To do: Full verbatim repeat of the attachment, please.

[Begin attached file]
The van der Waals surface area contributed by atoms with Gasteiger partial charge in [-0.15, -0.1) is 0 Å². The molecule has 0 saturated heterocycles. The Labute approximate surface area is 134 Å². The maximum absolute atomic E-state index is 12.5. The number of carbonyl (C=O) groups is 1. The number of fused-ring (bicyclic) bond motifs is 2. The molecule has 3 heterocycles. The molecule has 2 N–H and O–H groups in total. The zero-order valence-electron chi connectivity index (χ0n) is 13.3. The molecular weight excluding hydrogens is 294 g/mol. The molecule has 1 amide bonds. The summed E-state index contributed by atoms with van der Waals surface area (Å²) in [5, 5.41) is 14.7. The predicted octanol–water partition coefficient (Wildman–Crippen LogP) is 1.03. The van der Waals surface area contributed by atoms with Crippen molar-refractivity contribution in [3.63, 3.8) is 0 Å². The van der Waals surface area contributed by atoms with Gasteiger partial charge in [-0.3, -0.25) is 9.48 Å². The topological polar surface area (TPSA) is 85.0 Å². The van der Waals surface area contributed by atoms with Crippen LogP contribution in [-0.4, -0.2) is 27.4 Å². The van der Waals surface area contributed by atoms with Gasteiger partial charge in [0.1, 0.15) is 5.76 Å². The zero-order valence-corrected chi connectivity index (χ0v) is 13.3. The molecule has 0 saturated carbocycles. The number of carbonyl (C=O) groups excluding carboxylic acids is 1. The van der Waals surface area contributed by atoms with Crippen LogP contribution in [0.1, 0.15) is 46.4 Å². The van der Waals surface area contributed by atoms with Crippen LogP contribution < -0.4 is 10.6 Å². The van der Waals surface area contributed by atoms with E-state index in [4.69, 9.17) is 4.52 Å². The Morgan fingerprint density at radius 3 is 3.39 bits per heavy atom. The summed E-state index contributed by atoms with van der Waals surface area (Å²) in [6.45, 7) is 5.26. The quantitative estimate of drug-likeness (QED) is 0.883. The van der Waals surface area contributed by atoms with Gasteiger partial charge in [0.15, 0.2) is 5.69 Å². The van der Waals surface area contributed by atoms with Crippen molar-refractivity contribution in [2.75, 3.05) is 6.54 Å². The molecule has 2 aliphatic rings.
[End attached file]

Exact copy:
The van der Waals surface area contributed by atoms with Gasteiger partial charge in [-0.15, -0.1) is 0 Å². The molecule has 0 saturated heterocycles. The Labute approximate surface area is 134 Å². The maximum absolute atomic E-state index is 12.5. The number of carbonyl (C=O) groups is 1. The number of fused-ring (bicyclic) bond motifs is 2. The molecule has 3 heterocycles. The molecule has 2 N–H and O–H groups in total. The zero-order valence-electron chi connectivity index (χ0n) is 13.3. The molecular weight excluding hydrogens is 294 g/mol. The molecule has 1 amide bonds. The summed E-state index contributed by atoms with van der Waals surface area (Å²) in [5, 5.41) is 14.7. The predicted octanol–water partition coefficient (Wildman–Crippen LogP) is 1.03. The van der Waals surface area contributed by atoms with Crippen molar-refractivity contribution in [3.63, 3.8) is 0 Å². The van der Waals surface area contributed by atoms with Gasteiger partial charge in [-0.3, -0.25) is 9.48 Å². The topological polar surface area (TPSA) is 85.0 Å². The van der Waals surface area contributed by atoms with Crippen LogP contribution in [-0.4, -0.2) is 27.4 Å². The van der Waals surface area contributed by atoms with Gasteiger partial charge in [0.1, 0.15) is 5.76 Å². The zero-order valence-corrected chi connectivity index (χ0v) is 13.3. The molecule has 0 saturated carbocycles. The number of carbonyl (C=O) groups excluding carboxylic acids is 1. The van der Waals surface area contributed by atoms with Crippen LogP contribution in [0.1, 0.15) is 46.4 Å². The van der Waals surface area contributed by atoms with Crippen LogP contribution < -0.4 is 10.6 Å². The van der Waals surface area contributed by atoms with E-state index in [4.69, 9.17) is 4.52 Å². The Morgan fingerprint density at radius 3 is 3.39 bits per heavy atom. The summed E-state index contributed by atoms with van der Waals surface area (Å²) in [6.45, 7) is 5.26. The quantitative estimate of drug-likeness (QED) is 0.883. The van der Waals surface area contributed by atoms with Gasteiger partial charge in [0.15, 0.2) is 5.69 Å². The van der Waals surface area contributed by atoms with Crippen molar-refractivity contribution in [2.75, 3.05) is 6.54 Å². The molecule has 2 aliphatic rings.